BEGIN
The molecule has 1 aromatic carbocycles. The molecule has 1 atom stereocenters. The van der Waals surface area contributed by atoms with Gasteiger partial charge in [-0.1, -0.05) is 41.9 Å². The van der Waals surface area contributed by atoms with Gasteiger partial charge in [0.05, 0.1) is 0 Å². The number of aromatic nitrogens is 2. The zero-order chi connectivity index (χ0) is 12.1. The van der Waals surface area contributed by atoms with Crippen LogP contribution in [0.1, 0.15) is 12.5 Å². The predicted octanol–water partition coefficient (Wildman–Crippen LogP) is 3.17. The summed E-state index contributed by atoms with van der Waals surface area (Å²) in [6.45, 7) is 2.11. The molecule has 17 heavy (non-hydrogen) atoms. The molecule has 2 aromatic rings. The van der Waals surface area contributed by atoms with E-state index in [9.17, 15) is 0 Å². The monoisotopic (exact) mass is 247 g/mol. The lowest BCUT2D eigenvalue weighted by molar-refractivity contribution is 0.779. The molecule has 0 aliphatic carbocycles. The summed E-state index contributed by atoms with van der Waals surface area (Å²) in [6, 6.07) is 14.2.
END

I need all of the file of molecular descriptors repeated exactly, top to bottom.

The molecule has 1 aromatic carbocycles. The molecule has 1 atom stereocenters. The van der Waals surface area contributed by atoms with Gasteiger partial charge in [-0.1, -0.05) is 41.9 Å². The van der Waals surface area contributed by atoms with Gasteiger partial charge in [0.05, 0.1) is 0 Å². The number of aromatic nitrogens is 2. The zero-order chi connectivity index (χ0) is 12.1. The van der Waals surface area contributed by atoms with Crippen LogP contribution in [0.1, 0.15) is 12.5 Å². The predicted octanol–water partition coefficient (Wildman–Crippen LogP) is 3.17. The summed E-state index contributed by atoms with van der Waals surface area (Å²) in [6.45, 7) is 2.11. The molecule has 17 heavy (non-hydrogen) atoms. The molecule has 2 aromatic rings. The van der Waals surface area contributed by atoms with E-state index in [9.17, 15) is 0 Å². The monoisotopic (exact) mass is 247 g/mol. The lowest BCUT2D eigenvalue weighted by molar-refractivity contribution is 0.779. The molecule has 0 aliphatic carbocycles. The summed E-state index contributed by atoms with van der Waals surface area (Å²) in [6, 6.07) is 14.2.